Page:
It dents your ego when lower-order scores more runs: Bavuma
Oct. 12, 2019
South Africa's Temba Bavuma , admitted that it hurt the ego of the side as Vernon Philander and Keshav Maharaj batted with ease on Day 3 after the top-order had faltered. In the second Test between India and South Africa, the duo of Maharaj, who batted with an injured shoulder, and Philander stitched together 109 runs to help South Africa over the 250-run mark in their first innings, in reply to India's total of 601 for 5 declared.
South Africa were all out for 275, with Maharaj scoring 72 and Philander contributing with an unbeaten 44.
"Look, from the guys at the top of the order, entrusted with scoring the bulk of the runs, it does kind of hurt. It does dent your ego when they (lower-order) seem to know how to go out and fight it out to do what you're really playing to do," Bavuma added after the day's play.
However, he chose to look at the bright side, pointing out that the track has remained firm and is still a good one to bat on.
"I think looking forward to the second innings, there is a lot of confidence we can take in from the fact that it is not all demons out there. We just got to find a way to dominate with the bat just as India have done so."
When asked on why the South African middle order is failing to pile on runs consistently, Bavuma highlighted the inability to absorb pressure as a major reason for their dismal show.
"I don't have the answers to why it is going wrong. The obvious one is that we're not able to put up partnerships. We have not been able to absorb and sustain the pressure that Indian bowlers have put on us for consistent periods of time. That is obviously something we will try to rectify."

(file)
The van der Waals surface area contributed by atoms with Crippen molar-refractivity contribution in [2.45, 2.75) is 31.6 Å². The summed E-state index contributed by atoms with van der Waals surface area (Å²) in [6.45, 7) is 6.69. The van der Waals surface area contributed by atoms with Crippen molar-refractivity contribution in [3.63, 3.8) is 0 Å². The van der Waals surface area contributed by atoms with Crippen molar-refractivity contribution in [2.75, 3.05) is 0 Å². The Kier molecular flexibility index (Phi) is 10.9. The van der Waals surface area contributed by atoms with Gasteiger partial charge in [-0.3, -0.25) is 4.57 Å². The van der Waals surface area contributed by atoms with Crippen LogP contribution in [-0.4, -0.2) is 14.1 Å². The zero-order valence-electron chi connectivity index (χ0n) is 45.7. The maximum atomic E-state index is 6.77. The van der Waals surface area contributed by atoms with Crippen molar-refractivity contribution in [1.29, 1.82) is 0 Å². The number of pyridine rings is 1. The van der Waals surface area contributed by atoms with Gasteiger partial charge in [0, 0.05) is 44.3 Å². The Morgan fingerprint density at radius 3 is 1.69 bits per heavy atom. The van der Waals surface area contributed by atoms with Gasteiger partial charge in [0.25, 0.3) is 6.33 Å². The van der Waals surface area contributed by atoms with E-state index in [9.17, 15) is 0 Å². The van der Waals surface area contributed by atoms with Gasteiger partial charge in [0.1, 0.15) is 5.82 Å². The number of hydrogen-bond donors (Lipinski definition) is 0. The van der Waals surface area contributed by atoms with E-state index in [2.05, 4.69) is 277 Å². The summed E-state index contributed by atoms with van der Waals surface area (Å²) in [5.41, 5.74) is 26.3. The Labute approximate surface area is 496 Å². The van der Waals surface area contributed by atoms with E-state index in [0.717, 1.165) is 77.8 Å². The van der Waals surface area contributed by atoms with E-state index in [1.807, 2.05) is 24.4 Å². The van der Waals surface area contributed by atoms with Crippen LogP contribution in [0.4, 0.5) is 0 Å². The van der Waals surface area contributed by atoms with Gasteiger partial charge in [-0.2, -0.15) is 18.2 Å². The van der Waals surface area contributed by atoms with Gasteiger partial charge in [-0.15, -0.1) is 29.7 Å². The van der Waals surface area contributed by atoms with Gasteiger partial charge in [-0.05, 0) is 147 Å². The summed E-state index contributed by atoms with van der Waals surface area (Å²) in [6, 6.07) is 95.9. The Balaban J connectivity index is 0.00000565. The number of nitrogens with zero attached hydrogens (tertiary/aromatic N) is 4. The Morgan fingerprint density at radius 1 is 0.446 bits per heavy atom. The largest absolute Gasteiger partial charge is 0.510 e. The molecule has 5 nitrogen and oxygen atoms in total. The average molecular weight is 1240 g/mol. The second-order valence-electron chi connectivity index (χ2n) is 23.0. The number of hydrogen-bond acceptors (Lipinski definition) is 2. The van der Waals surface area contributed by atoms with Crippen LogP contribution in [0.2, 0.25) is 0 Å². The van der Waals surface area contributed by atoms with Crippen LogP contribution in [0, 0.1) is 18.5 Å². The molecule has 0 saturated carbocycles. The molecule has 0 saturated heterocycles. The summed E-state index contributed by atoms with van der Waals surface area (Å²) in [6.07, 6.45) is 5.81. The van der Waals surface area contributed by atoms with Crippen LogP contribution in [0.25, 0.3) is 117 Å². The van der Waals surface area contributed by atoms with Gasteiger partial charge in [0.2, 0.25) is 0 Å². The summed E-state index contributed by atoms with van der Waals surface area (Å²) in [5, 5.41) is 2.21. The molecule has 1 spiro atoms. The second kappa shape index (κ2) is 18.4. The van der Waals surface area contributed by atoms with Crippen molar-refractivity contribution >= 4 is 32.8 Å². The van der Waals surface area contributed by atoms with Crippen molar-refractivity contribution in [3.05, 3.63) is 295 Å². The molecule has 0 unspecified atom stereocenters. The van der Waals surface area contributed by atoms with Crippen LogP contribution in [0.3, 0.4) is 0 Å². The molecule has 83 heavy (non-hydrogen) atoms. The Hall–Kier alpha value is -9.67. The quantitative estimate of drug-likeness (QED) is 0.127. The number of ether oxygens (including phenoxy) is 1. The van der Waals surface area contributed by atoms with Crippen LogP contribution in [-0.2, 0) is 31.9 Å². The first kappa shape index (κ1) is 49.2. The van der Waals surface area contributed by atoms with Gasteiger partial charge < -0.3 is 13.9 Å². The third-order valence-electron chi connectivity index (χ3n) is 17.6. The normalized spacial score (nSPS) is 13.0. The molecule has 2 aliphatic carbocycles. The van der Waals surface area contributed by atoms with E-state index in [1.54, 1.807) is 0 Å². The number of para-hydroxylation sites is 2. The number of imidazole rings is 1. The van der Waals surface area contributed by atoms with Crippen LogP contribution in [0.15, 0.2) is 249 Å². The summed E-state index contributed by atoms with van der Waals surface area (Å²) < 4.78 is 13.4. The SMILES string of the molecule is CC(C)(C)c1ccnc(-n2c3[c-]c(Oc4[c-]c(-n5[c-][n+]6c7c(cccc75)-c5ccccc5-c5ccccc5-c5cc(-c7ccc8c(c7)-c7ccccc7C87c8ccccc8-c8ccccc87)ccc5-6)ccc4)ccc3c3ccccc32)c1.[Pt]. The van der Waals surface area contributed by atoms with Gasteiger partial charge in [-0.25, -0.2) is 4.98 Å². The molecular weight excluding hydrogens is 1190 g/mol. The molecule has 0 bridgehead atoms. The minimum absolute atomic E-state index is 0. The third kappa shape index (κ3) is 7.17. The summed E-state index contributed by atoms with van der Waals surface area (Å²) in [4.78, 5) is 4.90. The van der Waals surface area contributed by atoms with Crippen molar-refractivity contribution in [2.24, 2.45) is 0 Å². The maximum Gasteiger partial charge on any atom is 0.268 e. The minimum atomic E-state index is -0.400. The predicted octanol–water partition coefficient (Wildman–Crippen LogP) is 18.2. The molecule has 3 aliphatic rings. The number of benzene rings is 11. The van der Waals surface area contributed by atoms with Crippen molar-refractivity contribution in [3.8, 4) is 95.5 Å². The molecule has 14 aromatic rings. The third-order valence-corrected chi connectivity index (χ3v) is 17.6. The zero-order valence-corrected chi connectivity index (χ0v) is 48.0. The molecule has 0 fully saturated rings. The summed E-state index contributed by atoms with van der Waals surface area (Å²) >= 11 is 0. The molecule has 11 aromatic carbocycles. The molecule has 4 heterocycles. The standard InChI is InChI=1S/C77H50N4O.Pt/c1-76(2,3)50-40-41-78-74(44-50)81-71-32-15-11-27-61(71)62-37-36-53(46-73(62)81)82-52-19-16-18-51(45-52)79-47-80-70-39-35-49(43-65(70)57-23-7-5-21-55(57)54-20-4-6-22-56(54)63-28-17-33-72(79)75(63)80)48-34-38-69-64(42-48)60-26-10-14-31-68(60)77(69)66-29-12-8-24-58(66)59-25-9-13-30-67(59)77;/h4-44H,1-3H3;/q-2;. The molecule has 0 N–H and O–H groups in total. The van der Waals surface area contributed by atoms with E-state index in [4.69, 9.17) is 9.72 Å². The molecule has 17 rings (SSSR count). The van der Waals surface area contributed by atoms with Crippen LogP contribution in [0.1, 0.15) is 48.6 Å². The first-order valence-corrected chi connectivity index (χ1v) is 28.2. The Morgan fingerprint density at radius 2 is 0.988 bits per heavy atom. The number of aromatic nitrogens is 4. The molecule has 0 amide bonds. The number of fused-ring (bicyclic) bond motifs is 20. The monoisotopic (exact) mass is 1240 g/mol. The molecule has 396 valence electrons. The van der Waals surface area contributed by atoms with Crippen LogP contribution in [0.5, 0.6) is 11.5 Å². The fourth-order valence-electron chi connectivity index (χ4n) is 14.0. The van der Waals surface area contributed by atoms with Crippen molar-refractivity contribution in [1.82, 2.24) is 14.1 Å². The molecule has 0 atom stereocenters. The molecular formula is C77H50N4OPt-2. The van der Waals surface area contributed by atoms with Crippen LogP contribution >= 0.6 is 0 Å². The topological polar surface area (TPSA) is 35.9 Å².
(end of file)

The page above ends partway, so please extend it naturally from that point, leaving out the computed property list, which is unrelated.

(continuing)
The top-order player is also hopeful that his side can put up a better show in the next innings, after interim coach Enoch Nkwe had a long session with the team, assessing their batting performance.
"We had an honest and truthful chat with the coach. He gave us his true feelings, his true thoughts on our effort on the last two days. He was really critical of our effort. Basically, he said all that has happened we have got to find a way."
"We have not come to India to lose. We have not necessarily come to India to learn. We have come to India to compete and win. That is what our goal is," Bavuma said, trying to be optimistic.
"Yes, we have not done it in the first Test. We have not been able to do it here in the first two and a half days, but there is an opportunity to do it going forward. Like I said, there is a responsibility for us to stake our claim and do everyone justice," he said.